Here's a little What The behind the scenes tidbit for you: Our February episode was originally going to be a Captain America-centric idea we'll likely still use down the line, but then John Cerilli reminded us it was the month of the Oscars and that we did a pretty good spoof last year that got a lot of views, so maybe try that again; we were happy to oblige. Myself, Alex Kropinak and Jesse Falcon yapped on a conference call (Alex moved back to PA so we're fancy now) for about a half hour about potential "targets" before settling on True Grit, 127 Hours and Black Swan, but there were at various points an Inception bit where Deadpool sees us making the episode and something involving Black Bolt and The King's Speech on the table, among other ideas. This was a true group effort as far as writing, but kudos go to Jesse in particular, who locked down the first draft on a train ride to Providence. My major contributions beyond the initial brainstorming (where I'll totally lay claim to coming up with the Red Hulk take off of Black Swan) was renaming True Grit as Legitimate Moxie and throwing in the Iron Monger and Green Goblin jokes that nobody got. This was maybe the best voice cast we ever had, particularly Alejandro Arbona in a superb performance as The Leader, and Alex crushed it as always. This is honestly one of my favorite episodes we've done to date. But the law of averages, we're due for a stinker. Enjoy episode 19!

A Marvel Black History Lesson
For as long as I've been at Marvel, we've always done something to commemorate Black History Month, but this year I wanted to do something a bit more robust and thought out. I liked the idea of doing an oral history of sorts of black characters at Marvel, but came up with it too late in the game to track down as many sources as I'd need to make it really sing (maybe next year). I told Ryan Penagos my problem and he suggested a straight up history piece could be really good provided we had the right guy or girl writing it; then he recommended David Brothers and I slapped my forehead and wondered why I hadn't thought of that (hence another reason that Ryan is my boss). For my money, David is the guy when it comes to talking about race and comics, not to mention just a generally fine writer to both (and a nice fella I've also come to learn). He brought a lot of enthusiasm to the table and the idea to look for connections between what was going on at Marvel and what was going on with society. I did end up tracking down a good handful of quotes to supplement David's piece and the result was a two-part retrospective I'm marking down as a nice little accomplishment for us; hopefully we'll have David back soon doing more stuff for us.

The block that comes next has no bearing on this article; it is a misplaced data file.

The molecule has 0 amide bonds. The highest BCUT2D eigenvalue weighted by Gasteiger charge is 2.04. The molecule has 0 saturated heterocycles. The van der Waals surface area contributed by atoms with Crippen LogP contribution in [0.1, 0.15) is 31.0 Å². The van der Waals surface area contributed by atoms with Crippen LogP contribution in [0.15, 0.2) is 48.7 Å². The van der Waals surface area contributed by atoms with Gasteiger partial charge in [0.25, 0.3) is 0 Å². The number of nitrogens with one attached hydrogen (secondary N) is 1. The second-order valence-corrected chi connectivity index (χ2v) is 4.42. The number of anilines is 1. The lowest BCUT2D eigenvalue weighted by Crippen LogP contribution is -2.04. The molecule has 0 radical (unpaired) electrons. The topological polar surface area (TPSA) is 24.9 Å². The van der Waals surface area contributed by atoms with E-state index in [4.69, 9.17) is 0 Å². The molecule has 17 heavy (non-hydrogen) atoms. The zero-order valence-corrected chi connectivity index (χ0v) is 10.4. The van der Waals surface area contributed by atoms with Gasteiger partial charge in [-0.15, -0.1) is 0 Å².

Iconic
Speaking of very special guest writers... It wasn't that long ago that Ryan turned to me (as he often does) and said "We need to do more Icon coverage." Good point (again: boss). There are some pretty big ticket dudes working on Icon titles and they've generally got some incredible insights to share about their process, particularly when it comes to their creator owned work; this was certainly a resource we were not appropriately tapping. However, not just any standard Q&A column was going to do here. We needed an approach that would give the interview subjects a chance to really share and open up and an interviewer who would ask questions beyond the norm; it was all about getting the right person for the job, but I never imagined we'd get Tom Spurgeon. When it comes to comics journalism, Spurge is a legit legend with a well-earned reputation and respect from just about everybody--I'd be totally intimidated to edit him if he weren't such a sweetheart (ok, I was still pretty intimidated--don't judge me, Tom!). Sean T. Collins provided the hookup and even though we're only part one of the first interview with Matt Fraction deep thus far, I'm feeling like we've got something real special on our hands.

Year of the X-Men Liveblogs
Last but not least, every day this week, we're hosting liveblogs on Marvel.com covering press calls with the teams on some of the X-Men titles as well as Senior Editor Nick Lowe. They're crazy hectic, but a lot of fun. So far we've announced my buddies Dan Abnett and Andy Lanning on New Mutants and talked to Rick Remender about taking X-Force to the Age of Apocalypse. Three more to go, so if you've got the time, come join us!

5 comments:

Lint said...

As a kid I was all about those hologram covers. I still have the X-Factor one, but oddly didn't remember that this storyline is where Wolverine lost his adamantium.